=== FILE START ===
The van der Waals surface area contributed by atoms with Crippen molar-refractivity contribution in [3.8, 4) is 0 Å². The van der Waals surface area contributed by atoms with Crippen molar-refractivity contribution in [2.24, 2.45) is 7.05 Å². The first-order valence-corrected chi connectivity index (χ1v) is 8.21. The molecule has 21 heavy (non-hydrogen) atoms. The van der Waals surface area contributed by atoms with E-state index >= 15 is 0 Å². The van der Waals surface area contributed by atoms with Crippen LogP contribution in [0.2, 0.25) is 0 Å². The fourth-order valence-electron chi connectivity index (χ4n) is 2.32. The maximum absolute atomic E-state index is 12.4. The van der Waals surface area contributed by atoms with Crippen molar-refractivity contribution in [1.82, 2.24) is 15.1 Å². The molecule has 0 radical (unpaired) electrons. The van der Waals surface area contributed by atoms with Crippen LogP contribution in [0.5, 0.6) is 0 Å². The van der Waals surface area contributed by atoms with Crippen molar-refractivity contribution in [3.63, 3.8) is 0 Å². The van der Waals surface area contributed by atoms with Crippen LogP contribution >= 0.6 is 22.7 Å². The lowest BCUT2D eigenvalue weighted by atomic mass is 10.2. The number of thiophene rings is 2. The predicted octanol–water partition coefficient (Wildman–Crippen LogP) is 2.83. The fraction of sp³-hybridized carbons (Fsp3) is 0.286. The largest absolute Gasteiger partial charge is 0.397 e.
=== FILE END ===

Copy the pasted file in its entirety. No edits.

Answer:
The van der Waals surface area contributed by atoms with Crippen molar-refractivity contribution in [3.8, 4) is 0 Å². The van der Waals surface area contributed by atoms with Crippen molar-refractivity contribution in [2.24, 2.45) is 7.05 Å². The first-order valence-corrected chi connectivity index (χ1v) is 8.21. The molecule has 21 heavy (non-hydrogen) atoms. The van der Waals surface area contributed by atoms with E-state index >= 15 is 0 Å². The van der Waals surface area contributed by atoms with Crippen LogP contribution in [0.2, 0.25) is 0 Å². The fourth-order valence-electron chi connectivity index (χ4n) is 2.32. The maximum absolute atomic E-state index is 12.4. The van der Waals surface area contributed by atoms with Crippen molar-refractivity contribution in [1.82, 2.24) is 15.1 Å². The molecule has 0 radical (unpaired) electrons. The van der Waals surface area contributed by atoms with Crippen LogP contribution in [0.5, 0.6) is 0 Å². The van der Waals surface area contributed by atoms with Crippen molar-refractivity contribution in [3.63, 3.8) is 0 Å². The van der Waals surface area contributed by atoms with Crippen LogP contribution >= 0.6 is 22.7 Å². The lowest BCUT2D eigenvalue weighted by atomic mass is 10.2. The number of thiophene rings is 2. The predicted octanol–water partition coefficient (Wildman–Crippen LogP) is 2.83. The fraction of sp³-hybridized carbons (Fsp3) is 0.286. The largest absolute Gasteiger partial charge is 0.397 e.